Faking it for UEA
My year on the Creative Writing MA at the University of East Anglia seems a long time ago now (I graduated in 1994) but I have very fond memories of those days and I’m delighted to have a piece included in a special publication to mark the course’s 40th anniversary.
Faking It, a journalistic essay on the parallels between stage magic and fiction-writing, was originally published in The Guardian but I was asked to produce a revised and updated version for the new anthology, Body of Work : 40 Years of Creative Writing at UEA.
The book, edited and introduced by Giles Foden and published by Full Circle Editions, contains a range of fiction and non-fiction from alumni of the MA and some of its tutors, past and present. The course, the first of its kind in the UK, was founded in 1970-71 by Sir Angus Wilson and Professor Malcolm Bradbury. Bradbury (pictured, leading a workshop) was one of the tutors during my year, along with Rose Tremain and writer-in-residence Terence Blacker.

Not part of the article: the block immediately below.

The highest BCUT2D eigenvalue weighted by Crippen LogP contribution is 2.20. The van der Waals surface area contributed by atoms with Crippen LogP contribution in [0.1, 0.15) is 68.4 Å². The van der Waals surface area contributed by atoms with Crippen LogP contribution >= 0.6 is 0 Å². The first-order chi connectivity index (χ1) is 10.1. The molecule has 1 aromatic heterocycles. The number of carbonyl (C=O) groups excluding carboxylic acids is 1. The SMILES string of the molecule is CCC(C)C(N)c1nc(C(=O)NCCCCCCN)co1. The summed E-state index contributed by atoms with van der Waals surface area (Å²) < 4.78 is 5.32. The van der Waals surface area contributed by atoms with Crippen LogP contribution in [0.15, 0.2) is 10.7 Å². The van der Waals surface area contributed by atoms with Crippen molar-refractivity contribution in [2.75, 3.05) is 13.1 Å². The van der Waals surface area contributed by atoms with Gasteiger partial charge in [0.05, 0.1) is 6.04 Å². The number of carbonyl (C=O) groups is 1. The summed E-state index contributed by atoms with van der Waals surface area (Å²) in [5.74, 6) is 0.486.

Bradbury and Tremain are also among the fifty contributors to the collection, along with Kazuo Ishiguro, Andrew Motion, Ian McEwan, Lorna Sage, John Boyne, Anne Enright and Tracy Chevalier (author of Girl with a Pearl Earring), a fellow student on my course.
The anthology, which includes 18 previously unpublished essays, describes what it’s like to be a student, to teach on the course or be a visiting writer at UEA, as well as the excitement, disillusionment and possibilities of life as a writer in a rapidly changing world.
The pieces also clarify fundamental problems across the field of literary composition, through a mix of practical advice, personal testimony and critical perspective . . . and there are plenty of amusing and illuminating anecdotes about the life and times of the MA during its illustrious history.